Execs: Government not shying away from tech innovation

Anne Altman of IBM Corp.: "There is much greater interest in government and industry for technology innovation."

The federal government is showing greater willingness to consider cutting-edge technologies to improve homeland security, according to industry executives.

"Post 9-11, agencies are looking for emerging technologies" that can help agencies collect and share information, said Anne Altman, managing director of U.S. Federal Government for IBM Corp., Armonk, N.Y.

As an example of new technology, Altman cited grid computing, which can link computers together to create a supercomputer capable of processing information and data at enormous speeds. "There is much greater interest in government and industry for technology innovation," she said.

Government agencies traditionally adopt more stable and mature information technology solutions, allowing the private sector to pioneer technology and work out the bugs. But the terrorist threat has made federal officials more open to promising new technologies, said James Kane, president and chief executive officer of Federal Sources Inc., a McLean, Va., research and consulting firm.

"The government is more willing to consider risky projects," Kane said.

Altman and Kane spoke March 14 in New York at a conference bringing together Wall Street analysts and executives from some of the top IT companies in the government market. For the most part, speakers presented a rosy view of this market.

Analysts noted the Bush administration's request for $52 billion in fiscal 2003, a 15 percent increase over its initial request of $45 billion for 2002. Moreover, Kane said the government's intelligence spending could include billions of dollars in additional IT spending.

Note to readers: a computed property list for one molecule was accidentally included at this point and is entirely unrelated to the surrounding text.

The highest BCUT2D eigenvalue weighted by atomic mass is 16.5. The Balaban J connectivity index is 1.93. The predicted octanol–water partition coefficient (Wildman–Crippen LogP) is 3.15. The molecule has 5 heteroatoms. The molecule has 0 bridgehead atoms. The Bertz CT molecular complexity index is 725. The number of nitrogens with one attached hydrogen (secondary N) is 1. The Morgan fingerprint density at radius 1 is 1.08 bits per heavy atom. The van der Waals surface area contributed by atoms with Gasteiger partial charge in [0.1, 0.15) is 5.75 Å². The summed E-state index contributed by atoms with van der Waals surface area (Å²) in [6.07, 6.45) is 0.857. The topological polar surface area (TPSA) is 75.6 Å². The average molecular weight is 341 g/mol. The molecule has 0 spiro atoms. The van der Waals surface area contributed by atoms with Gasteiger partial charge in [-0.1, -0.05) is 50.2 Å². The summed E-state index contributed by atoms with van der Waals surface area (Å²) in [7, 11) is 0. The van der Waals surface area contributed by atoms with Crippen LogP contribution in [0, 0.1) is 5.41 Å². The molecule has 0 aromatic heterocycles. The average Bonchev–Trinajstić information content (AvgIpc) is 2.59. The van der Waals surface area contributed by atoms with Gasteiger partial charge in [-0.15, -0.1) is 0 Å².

And while it is uncertain just how long the government IT boom will last, sustained funding should continue for at least three to four years, said Kevin Plexico, an executive vice president with research and consulting firm Input, Chantilly, Va.

This has translated into exceptionally strong performances in the stock prices of IT companies with a dominant government presence, said William Loomis, managing director at Legg Mason Wood Walker Inc., Baltimore.

"Wall Street pays up for consistency; Wall Street pays for visibility," Loomis said.

Kane and Plexico also expected government outsourcing to grow, due in large part to an aging federal work force that soon will retire in large numbers.

This point was emphasized by Ed Meagher, deputy chief information officer for Veterans Affairs: "Government has been in a hiring freeze since about 1990. We don't have a choice about outsourcing. We can't do this alone."

At least one analyst, however, worried that the government market may not sustain the momentum. Andrew Paremtier, an associate economist and policy analyst with Friedman, Billings, Ramsey & Co. Inc., said enthusiasm for military and homeland defense spending may wane in the coming months, while states are experiencing budget shortfalls that could cut into IT spending.

The market outlook conference was designed in part to help the investment community understand the government IT market, said Harris Miller, president of the Information Technology Association of American, Arlington, Va., which sponsored the half-day gathering.

The government IT market may seem boring to some analysts, "but as a long-term investment, it's the place to be," Miller said.

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